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    "With a greater focus on accessibility and inclusivity, Microsoft has announced ten major updates to their services available in 2019, that can have a positive impact on using their tools for teaching and learning. In a blog post, Mike Tholsfen highlighted how the Immersive Reader technology, along with Line Focus in Microsoft Word, and an even more impressive feature of being able to change page colours in Word desktop."
Kate Pok

Twitter for Academia - academhack - Thoughts on Emerging Media and Higher Education - 5 views

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    academhack, Tech Tools for Academics, Mike Cherim, Beast-Blog, Green-Beast
Ed Webb

Photos of mullets, leotards return to haunt online by AP: Yahoo! Tech - 0 views

  • But some people do care, especially when someone else has uploaded an unflattering photo or video. Los Angeles screenwriter Mike Bender, who runs AwkwardFamilyPhotos.com devoted to such photos from the past, said a woman who shared a family photo later wrote to say that she was drunk when she submitted it and that her family was upset with her. Bender removed the picture immediately, but it was already all over the Internet. What happens online can have a direct effect on someone's real life reputation, Van Der Heide said, yet people posting photos of others aren't giving them a chance to respond or control how they appear. He said unwarranted photos, videos or comments made about you could potentially "assassinate your credibility."
  • Today, Rea is a high school math teacher in St. Louis, having given up her modeling dreams. "It's making fun of myself, letting the world know we've all had embarrassing moments," she said. What if her students saw that photo online? "I think it would be funny," she said. "It's good for my students to know that it's OK to make mistakes."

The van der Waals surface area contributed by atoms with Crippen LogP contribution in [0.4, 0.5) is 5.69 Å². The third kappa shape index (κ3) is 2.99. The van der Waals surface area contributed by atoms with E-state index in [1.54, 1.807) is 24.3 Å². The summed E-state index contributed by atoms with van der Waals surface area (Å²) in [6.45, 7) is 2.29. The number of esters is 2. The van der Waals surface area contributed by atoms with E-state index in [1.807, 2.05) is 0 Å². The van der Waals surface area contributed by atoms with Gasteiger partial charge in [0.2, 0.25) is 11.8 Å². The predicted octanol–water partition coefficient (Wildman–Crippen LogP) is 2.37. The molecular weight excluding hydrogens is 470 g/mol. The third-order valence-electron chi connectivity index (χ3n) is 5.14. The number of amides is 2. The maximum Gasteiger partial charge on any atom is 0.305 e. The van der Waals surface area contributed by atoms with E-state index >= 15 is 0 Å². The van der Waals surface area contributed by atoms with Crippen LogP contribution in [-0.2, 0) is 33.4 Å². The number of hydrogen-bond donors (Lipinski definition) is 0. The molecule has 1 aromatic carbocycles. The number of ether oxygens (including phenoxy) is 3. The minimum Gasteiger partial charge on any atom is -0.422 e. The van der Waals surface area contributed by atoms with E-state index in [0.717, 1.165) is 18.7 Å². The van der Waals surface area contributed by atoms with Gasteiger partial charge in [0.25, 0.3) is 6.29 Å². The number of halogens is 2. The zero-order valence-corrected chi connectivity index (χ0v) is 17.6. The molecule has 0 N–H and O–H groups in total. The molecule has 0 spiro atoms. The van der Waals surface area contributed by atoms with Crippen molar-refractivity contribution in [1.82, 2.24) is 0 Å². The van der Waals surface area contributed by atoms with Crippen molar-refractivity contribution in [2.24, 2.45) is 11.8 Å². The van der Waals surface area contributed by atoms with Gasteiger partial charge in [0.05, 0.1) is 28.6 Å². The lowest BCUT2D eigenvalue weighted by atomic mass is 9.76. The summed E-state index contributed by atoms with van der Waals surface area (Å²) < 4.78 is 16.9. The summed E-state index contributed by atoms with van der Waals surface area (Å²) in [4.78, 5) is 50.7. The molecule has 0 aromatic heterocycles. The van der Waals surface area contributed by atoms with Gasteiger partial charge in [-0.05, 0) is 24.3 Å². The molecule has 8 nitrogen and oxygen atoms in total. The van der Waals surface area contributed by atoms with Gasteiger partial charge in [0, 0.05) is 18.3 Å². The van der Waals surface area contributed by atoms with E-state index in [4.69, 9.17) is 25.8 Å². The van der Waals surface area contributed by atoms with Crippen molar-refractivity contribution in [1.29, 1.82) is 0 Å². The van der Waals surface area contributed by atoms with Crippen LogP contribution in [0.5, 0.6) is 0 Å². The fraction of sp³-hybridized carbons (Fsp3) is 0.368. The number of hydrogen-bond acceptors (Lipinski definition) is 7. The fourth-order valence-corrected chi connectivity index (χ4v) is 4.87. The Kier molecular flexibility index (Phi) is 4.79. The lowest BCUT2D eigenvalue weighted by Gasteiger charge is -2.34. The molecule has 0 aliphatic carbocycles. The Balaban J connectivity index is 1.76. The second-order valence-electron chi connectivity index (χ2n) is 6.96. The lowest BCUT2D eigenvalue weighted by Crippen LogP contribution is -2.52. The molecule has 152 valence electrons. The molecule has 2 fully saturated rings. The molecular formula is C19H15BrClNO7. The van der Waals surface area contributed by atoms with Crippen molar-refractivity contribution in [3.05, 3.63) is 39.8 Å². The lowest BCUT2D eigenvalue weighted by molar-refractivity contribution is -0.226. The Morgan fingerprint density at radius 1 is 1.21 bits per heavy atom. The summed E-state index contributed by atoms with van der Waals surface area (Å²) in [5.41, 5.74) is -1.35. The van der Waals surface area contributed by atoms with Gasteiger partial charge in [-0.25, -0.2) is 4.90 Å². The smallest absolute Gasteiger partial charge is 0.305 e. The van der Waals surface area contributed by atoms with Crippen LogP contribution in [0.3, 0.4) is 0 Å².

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    How responsible should educators be for encouraging students to think about managing their digital identities?
Garth Holman

Garth Holman & Mike Pennington        Two middle school teachers        Implementing 21st Century Skills: Collaboration, Risk-Taking, Reflection. - Blog - 63 views

  • Garth, Steph and I are currently listening to Alan November speak at a technology conference at Bowling Green State University.  He started with a question: "what is the most important skill we should be teaching students?".  Alan then said thathat the president of HSBC, West Point University and a college professor all said that it should be EMPATHY.  Interesting talk Mr. November is giving about all the ways we, as teachers, should be using technology, but he is very pessimistic about teachers changing, giving students more control and bringing social networking into the classroom.  Great talking points, lots to think about.  More from the road as it occurs.
  • I read Harry Wong's First Days of School years ago.  I bought in to his ideas on teaching rules and procedures for the first days of school.  However, doing that on the first day of school made me just like everyone else.  That is not me, I am not everyone else.  I stand at the door and greet my students.  At th
anonymous

Harvard Education Letter - 126 views

  • When students know how to ask their own questions, they take greater ownership of their learning, deepen comprehension, and make new connections and discoveries on their own.
  • Typically, questions are seen as the province of teachers, who spend years figuring out how to craft questions and fine-tune them to stimulate students’ curiosity or engage them more effectively.
  • to introduce students to a new unit, to assess students’ knowledge to see what they need to understand better, and even to conclude a unit to see how students can, with new knowledge, set a fresh learning agenda for themselves. The technique can be used for all ages.